Salad with Chickpeas
that was fun while it lasted.
cakes, the cookies, the candy canes and champagne — they’re
all increasingly fleeting memories. Now it’s time to get
down to the nitty gritty.
time for salads.
groan. Salads are great, even if you haven’t made a
weight-loss resolution. They’re good for you, they’re
delicious and they can contain almost any combination of
ingredients in creative ways.
with a base of lettuce, usually. It can be peppery (think
arugula, radicchio or watercress), it can be buttery (think
Boston lettuce), it can even be almost sweet (think baby
whatever vegetables you like, from artichoke hearts to raw
zucchini. Tomatoes and a mild form of onion are always
welcome, too. You can boost both the taste and the tactile
appeal with a bit of crunch — croutons, perhaps, or
toasted nuts or seeds. Everyone loves crispy noodles in
their salads, and few things are more addictive than those
delicious sesame sticks.
hard-boiled eggs if you like, and cheese will make it even
better. The only problem is deciding which kind to use.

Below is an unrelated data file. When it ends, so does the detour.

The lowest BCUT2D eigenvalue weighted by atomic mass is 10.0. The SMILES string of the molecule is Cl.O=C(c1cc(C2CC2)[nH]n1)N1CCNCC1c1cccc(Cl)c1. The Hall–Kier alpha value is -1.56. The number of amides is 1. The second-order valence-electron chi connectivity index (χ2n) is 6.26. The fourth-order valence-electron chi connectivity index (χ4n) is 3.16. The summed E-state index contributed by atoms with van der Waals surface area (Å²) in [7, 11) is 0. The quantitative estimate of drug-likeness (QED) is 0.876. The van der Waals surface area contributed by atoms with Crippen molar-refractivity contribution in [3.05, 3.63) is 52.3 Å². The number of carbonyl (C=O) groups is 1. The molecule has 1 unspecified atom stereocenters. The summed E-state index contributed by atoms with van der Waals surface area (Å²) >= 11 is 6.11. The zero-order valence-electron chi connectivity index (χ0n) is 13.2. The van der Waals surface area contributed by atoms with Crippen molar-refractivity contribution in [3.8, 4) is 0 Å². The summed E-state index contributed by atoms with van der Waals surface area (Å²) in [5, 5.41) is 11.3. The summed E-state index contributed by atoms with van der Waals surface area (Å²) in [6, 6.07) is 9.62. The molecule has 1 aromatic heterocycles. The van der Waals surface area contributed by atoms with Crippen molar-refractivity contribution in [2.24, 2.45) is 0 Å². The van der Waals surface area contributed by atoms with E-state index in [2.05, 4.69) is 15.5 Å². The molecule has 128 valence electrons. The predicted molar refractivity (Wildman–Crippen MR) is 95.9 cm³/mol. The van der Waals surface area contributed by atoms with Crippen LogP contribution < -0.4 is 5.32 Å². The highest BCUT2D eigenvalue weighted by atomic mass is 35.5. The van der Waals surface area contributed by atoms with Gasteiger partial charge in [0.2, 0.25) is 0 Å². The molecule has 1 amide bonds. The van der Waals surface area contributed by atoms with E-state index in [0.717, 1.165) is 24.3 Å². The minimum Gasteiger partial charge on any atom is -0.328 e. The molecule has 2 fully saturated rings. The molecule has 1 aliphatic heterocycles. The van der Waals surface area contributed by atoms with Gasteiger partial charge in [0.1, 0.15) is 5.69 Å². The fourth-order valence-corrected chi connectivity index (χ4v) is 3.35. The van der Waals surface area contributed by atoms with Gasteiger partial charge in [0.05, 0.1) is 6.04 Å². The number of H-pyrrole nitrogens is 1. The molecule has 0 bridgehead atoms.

all of that comes before you even settle on a dressing.
so many options available, there are literally millions of
ways to make a salad. That said, the salads I made for this
story must be prepared exactly as they are printed in the
kidding. Feel free to make them any way you like. Still,
they are all remarkably good as is.
first one is called The Best Lentil Salad, Ever, and
ordinarily I am wary of superlatives. An awful lot of people
throughout history have made an awful lot of lentil salads,
and to describe this one as the very best seems close-minded
and perhaps premature.
other hand, I’ve had it. It just may be the best lentil
the lentils that make it so great; they merely form the base
for what is to come. An assortment of Indian spices (cumin,
turmeric, coriander, cardamom, cayenne, cloves, nutmeg,
cinnamon) are added to a decidedly non-Indian vinaigrette
made from apple cider vinegar, strong mustard and maple
sweetness comes from dried currants, with capers and red
onion providing a briny bite. I added goat cheese, arugula
and walnuts to mine; you might want to add fresh herbs,
sprouts or other ingredients to yours.